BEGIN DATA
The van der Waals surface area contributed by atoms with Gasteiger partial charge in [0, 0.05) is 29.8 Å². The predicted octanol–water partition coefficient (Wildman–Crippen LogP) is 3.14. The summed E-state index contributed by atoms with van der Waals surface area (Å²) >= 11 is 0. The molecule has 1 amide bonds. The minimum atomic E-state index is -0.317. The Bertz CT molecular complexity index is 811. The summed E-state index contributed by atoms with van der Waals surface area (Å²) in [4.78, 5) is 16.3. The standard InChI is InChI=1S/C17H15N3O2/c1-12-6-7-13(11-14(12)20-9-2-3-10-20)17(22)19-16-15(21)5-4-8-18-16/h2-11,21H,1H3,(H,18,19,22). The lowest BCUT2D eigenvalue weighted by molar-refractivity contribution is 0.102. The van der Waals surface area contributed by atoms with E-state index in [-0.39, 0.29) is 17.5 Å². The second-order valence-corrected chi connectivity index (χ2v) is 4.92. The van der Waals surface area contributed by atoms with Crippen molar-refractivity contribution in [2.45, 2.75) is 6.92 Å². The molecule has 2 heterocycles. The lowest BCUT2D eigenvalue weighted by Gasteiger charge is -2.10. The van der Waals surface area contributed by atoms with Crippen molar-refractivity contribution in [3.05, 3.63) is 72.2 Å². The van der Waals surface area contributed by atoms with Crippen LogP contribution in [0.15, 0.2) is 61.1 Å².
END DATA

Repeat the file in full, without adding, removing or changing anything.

The van der Waals surface area contributed by atoms with Gasteiger partial charge in [0, 0.05) is 29.8 Å². The predicted octanol–water partition coefficient (Wildman–Crippen LogP) is 3.14. The summed E-state index contributed by atoms with van der Waals surface area (Å²) >= 11 is 0. The molecule has 1 amide bonds. The minimum atomic E-state index is -0.317. The Bertz CT molecular complexity index is 811. The summed E-state index contributed by atoms with van der Waals surface area (Å²) in [4.78, 5) is 16.3. The standard InChI is InChI=1S/C17H15N3O2/c1-12-6-7-13(11-14(12)20-9-2-3-10-20)17(22)19-16-15(21)5-4-8-18-16/h2-11,21H,1H3,(H,18,19,22). The lowest BCUT2D eigenvalue weighted by molar-refractivity contribution is 0.102. The van der Waals surface area contributed by atoms with E-state index in [-0.39, 0.29) is 17.5 Å². The second-order valence-corrected chi connectivity index (χ2v) is 4.92. The van der Waals surface area contributed by atoms with Crippen molar-refractivity contribution in [2.45, 2.75) is 6.92 Å². The molecule has 2 heterocycles. The lowest BCUT2D eigenvalue weighted by Gasteiger charge is -2.10. The van der Waals surface area contributed by atoms with Crippen molar-refractivity contribution in [3.05, 3.63) is 72.2 Å². The van der Waals surface area contributed by atoms with Crippen LogP contribution in [0.15, 0.2) is 61.1 Å².